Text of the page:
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Two American teenage boys could face prosecution for their alleged role in the stabbing of a South Korean taxi driver in Waegwan, officials confirmed Monday.

Daegu District prosecutors said they are weighing whether to prosecute the teens, ages 18 and 16, in the March 20 stabbing of Park Sang-hui, a self-employed taxi driver.

The teens are dependents of U.S. soldiers stationed in South Korea.

Authorities have confiscated the teens’ passports and placed both on international hold, a status that bars them from leaving South Korea until the case is concluded, said Kevin Jackson, spokesman for the U.S. Army Garrison-Daegu.

Authorities released both teens to their families, he said, and Army officials will continue to cooperate with South Korean authorities in the investigation.

Park, interviewed by phone on Monday, said he picked up the boys near the main gate of Camp Carroll at about 2 a.m. and took them to downtown Waegwan — about a $2.50 fare.

When they arrived, the teens bolted without paying, Park said. He gave chase and managed to catch them with the help of a bystander.

They began to scuffle and Park said he saw that one teen was wielding something in his hand before striking the driver in the stomach.

“At first I didn’t realize what happened,” said Park. He grabbed his midsection and his hands came away bloody.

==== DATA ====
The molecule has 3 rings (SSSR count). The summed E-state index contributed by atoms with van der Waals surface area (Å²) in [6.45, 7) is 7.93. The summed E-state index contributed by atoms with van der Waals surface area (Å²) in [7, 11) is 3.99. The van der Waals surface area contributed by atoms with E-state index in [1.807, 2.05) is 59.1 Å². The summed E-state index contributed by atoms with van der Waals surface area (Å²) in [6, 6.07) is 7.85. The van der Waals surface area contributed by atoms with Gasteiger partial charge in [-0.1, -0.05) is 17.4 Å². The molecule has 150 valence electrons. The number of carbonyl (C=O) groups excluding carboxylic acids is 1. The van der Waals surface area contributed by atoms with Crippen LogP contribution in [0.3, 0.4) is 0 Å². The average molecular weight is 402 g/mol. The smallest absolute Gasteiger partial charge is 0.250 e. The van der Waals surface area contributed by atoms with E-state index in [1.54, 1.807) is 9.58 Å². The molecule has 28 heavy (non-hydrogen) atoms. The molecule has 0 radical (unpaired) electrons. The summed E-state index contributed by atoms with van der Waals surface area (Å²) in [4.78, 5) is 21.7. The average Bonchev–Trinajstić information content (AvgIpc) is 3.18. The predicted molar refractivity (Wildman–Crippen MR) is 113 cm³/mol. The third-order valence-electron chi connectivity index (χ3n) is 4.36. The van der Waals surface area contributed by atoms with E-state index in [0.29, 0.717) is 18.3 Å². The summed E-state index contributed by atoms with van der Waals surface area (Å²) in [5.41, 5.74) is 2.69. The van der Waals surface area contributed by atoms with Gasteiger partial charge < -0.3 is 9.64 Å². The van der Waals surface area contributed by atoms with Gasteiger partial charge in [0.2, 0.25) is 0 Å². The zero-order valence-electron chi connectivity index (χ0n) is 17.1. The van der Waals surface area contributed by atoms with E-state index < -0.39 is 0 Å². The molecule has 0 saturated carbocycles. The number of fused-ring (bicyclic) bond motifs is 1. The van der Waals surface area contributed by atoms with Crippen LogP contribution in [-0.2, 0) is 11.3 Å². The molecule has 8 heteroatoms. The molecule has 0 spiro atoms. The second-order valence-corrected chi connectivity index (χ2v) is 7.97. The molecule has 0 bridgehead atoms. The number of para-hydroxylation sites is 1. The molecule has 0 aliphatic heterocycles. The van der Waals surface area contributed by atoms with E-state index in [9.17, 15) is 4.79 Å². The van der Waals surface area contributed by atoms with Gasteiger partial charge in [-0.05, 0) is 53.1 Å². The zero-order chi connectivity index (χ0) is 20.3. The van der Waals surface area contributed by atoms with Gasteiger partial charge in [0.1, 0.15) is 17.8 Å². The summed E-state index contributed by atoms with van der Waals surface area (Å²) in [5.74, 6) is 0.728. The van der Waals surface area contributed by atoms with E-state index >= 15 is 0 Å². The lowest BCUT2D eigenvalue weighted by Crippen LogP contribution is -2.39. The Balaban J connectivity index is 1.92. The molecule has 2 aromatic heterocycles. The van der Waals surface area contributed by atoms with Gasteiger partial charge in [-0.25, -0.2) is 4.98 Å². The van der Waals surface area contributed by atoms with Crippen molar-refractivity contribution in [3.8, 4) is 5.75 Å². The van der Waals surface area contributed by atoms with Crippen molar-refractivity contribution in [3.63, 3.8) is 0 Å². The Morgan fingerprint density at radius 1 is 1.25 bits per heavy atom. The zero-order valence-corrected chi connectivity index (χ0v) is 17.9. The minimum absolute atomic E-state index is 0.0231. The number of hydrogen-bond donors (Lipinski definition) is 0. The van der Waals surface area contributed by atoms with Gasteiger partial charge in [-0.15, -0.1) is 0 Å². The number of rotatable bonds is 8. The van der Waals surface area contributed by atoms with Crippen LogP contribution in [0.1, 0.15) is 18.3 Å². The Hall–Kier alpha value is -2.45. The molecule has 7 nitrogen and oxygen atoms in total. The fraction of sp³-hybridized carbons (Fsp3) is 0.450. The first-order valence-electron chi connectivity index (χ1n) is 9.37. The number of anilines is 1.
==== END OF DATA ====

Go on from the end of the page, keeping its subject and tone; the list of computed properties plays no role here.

“The blood was coming out of my jacket, it was dripping on the street,” he said. “It was then that I realized I had been stabbed with a knife.”

Park and the bystander managed to detain the teens while calling the police. Park then drove himself to the hospital, thinking it was “no big deal.”

Doctors discovered an eight-inch gash, Park said, and quickly transferred him to the Daegu Dongsan Medical Center as he was losing consciousness from the blood loss. Park said he was lucky not to have suffered any organ damage, but was hospitalized for 10 days.

Park said he still can’t work and is recovering at home.

“We, as taxi drivers, live hand-to-mouth on a daily basis,” he said. Spending any time at home sick comes with a huge economic loss to his family, he said.

He also said he doubts he’ll allow any other Americans into his taxi again.

“Perfectly speaking, having somebody stick a knife deep into your abdomen, can you forgive them easily?” Park said.

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